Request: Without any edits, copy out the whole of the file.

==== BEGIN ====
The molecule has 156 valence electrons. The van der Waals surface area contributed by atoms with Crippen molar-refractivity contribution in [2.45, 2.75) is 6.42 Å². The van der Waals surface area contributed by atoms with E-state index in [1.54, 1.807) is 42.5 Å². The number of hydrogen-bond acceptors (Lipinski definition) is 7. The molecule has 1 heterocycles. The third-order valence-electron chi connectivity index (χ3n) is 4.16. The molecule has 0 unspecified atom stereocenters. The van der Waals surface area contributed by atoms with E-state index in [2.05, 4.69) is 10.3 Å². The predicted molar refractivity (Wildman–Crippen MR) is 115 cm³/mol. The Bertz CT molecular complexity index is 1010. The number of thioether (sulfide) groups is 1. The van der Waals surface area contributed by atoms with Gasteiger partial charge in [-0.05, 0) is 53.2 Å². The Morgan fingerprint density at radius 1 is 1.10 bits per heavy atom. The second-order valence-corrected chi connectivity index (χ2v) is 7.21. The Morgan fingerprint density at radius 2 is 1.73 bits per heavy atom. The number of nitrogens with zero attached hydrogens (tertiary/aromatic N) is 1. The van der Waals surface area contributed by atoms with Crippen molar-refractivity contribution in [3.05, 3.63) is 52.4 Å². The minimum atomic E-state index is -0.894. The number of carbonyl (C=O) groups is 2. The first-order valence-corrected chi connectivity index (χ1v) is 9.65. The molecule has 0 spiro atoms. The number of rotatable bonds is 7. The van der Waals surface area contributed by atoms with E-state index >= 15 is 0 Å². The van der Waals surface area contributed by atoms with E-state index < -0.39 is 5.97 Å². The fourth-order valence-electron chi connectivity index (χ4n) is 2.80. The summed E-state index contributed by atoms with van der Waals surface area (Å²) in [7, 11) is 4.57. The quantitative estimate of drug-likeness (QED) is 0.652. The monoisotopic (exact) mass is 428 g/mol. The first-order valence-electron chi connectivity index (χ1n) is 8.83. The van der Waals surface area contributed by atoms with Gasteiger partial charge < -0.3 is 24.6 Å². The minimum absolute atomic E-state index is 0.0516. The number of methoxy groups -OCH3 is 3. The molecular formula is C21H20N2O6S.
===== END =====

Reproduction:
The molecule has 156 valence electrons. The van der Waals surface area contributed by atoms with Crippen molar-refractivity contribution in [2.45, 2.75) is 6.42 Å². The van der Waals surface area contributed by atoms with E-state index in [1.54, 1.807) is 42.5 Å². The number of hydrogen-bond acceptors (Lipinski definition) is 7. The molecule has 1 heterocycles. The third-order valence-electron chi connectivity index (χ3n) is 4.16. The molecule has 0 unspecified atom stereocenters. The van der Waals surface area contributed by atoms with E-state index in [2.05, 4.69) is 10.3 Å². The predicted molar refractivity (Wildman–Crippen MR) is 115 cm³/mol. The Bertz CT molecular complexity index is 1010. The number of thioether (sulfide) groups is 1. The van der Waals surface area contributed by atoms with Gasteiger partial charge in [-0.05, 0) is 53.2 Å². The Morgan fingerprint density at radius 1 is 1.10 bits per heavy atom. The second-order valence-corrected chi connectivity index (χ2v) is 7.21. The Morgan fingerprint density at radius 2 is 1.73 bits per heavy atom. The number of nitrogens with zero attached hydrogens (tertiary/aromatic N) is 1. The van der Waals surface area contributed by atoms with Crippen molar-refractivity contribution in [3.05, 3.63) is 52.4 Å². The minimum atomic E-state index is -0.894. The number of carbonyl (C=O) groups is 2. The first-order valence-corrected chi connectivity index (χ1v) is 9.65. The molecule has 0 spiro atoms. The number of rotatable bonds is 7. The van der Waals surface area contributed by atoms with E-state index >= 15 is 0 Å². The van der Waals surface area contributed by atoms with E-state index < -0.39 is 5.97 Å². The fourth-order valence-electron chi connectivity index (χ4n) is 2.80. The summed E-state index contributed by atoms with van der Waals surface area (Å²) in [7, 11) is 4.57. The quantitative estimate of drug-likeness (QED) is 0.652. The monoisotopic (exact) mass is 428 g/mol. The first-order valence-electron chi connectivity index (χ1n) is 8.83. The van der Waals surface area contributed by atoms with Gasteiger partial charge < -0.3 is 24.6 Å². The minimum absolute atomic E-state index is 0.0516. The number of methoxy groups -OCH3 is 3. The molecular formula is C21H20N2O6S.